अक्तूबर 19, 2010

Education out of Reach for Poor By D.Raja, Mp

In 1915 in a village named Ooruttambalam in Kerala, the great dalit revolutionary Ayyankali took a Pulaya untouchable girl for admission into a Malayalam school. The upper castes refused admission and set fire to the school to prevent the untouchable children from “defiling the educational institution”. This was followed by the first ever agricultural strike in the history of the nation not demanding wage increase but for the right to admission into schools. After a full circle of nearly hundred years and efforts of sixty years of a Indian Republic, education and admission into institutions will be as inaccessible today as for the little Pulaya girl. This time, there will be no question asked on the right to entry, but the question will be as to the cost of education.
As a nation we have passed through the travails of educating the children of Dalits, adivasis, girls and the small and marginal farmers of the rural areas and the toiling industrial workers in the urban areas. But the rich in our country never had this problem. Even the salaried middle class could look up to low–fee structured high quality institutions built by the Government for educating their children. If, the dream of the HRD minister of the United Progressive Alliance-II comes true, the whole of salaried middle class in our country would become debt-ridden to ever-advertising private banks and dormant nationalised banks. In ten years from now there would be no difference between the debt ridden farmers of Vidarbha and Telangana and the English- educated salaried middle and upper middle classes.
One can imagine the plight of parents of those children who took loans to send them to Australia and disturbances of that kind take a heavy toll on the repayment of such loans. The private insurance companies and banks advertise in-between-the-overs on live cricket matches on television, to make the parents get into a debt trap to educate their children. Because of the fact that education from being an almost free service has now become a costly, highly priced , globalised and privatised business commodity that can be put on sale. Unfortunately the Indian middle class seems to be innocently ignorant of the future pricing mechanism that the UPA-II has in store for them. The first of the evidences was the lack of interest and commitment of the UPA-II to implement the 95th Amendment made to the constitution by inserting Article 15 (5) to make education accessible to the Dalits, Adivasis and the Backwards. The amendment made in the right earnest by UPA-I envisaged reservation for all these classes in all government, aided or unaided private educational institution. But this is here not to happen in UPA-II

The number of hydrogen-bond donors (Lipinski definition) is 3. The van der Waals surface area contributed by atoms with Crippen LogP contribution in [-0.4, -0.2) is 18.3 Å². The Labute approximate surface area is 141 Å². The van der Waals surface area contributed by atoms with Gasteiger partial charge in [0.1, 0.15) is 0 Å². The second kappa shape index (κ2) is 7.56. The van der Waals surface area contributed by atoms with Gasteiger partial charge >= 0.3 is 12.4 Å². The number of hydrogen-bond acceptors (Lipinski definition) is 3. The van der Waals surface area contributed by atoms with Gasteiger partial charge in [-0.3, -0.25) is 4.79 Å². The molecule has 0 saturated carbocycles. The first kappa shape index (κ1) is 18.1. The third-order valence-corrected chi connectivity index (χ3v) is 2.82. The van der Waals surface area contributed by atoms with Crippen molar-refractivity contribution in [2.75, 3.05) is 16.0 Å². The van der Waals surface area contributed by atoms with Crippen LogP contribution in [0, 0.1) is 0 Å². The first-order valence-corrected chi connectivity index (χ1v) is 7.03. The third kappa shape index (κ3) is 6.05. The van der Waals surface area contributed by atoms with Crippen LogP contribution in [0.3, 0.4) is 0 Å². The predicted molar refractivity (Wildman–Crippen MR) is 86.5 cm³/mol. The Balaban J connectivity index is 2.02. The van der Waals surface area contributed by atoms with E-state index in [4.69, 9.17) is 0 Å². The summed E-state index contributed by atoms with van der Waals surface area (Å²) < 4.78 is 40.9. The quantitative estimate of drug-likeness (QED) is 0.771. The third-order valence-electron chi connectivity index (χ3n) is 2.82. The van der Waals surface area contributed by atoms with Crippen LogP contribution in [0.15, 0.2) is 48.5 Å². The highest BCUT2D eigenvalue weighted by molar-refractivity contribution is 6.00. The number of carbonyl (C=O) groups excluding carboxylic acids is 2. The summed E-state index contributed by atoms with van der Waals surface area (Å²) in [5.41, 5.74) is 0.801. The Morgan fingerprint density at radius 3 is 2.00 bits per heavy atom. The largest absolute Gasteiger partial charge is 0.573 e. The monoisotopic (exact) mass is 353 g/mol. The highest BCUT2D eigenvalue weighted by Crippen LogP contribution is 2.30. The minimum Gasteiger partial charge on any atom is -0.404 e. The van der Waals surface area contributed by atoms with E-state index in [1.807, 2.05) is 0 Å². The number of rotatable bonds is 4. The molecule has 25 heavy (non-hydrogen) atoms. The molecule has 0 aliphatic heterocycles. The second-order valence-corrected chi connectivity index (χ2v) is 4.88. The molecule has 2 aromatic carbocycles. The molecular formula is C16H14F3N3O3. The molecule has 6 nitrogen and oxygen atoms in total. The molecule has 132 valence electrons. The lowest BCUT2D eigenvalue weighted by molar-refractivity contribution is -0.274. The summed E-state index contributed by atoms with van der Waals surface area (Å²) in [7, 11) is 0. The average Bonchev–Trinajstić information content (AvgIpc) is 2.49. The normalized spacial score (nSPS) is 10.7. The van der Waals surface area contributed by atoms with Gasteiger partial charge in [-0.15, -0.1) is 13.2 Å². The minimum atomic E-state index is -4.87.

Because, with the arrival of UPA-II, education has suddenly transformed into a very good sale-able commodity and therefore one can hear statements such as – liberating education from the clutches of the government and something like revamping the scenario of higher education etc. etc. The second of the indications of the things that are to come in future is simply the pricing of the application forms of educational institutions. The price of a mere application form starts from 5000 rupees and is never less than 500 rupees, in private institutions and sometimes even in government run institution. Then how can a student belonging to a below poverty line category whose family income may not be more than 20 Rupees per day, as per Arjun Sengupta’s report, afford one ? And to buy one application form the entire family will have to go hungry for a whole month. The prices of application forms are so high that they are equal to the salary of two people working in daily homes for a whole month. No wonder the intention of UPA-II government is to lead the nation towards making education inaccessible to the poor of the nation, irrespective of the caste.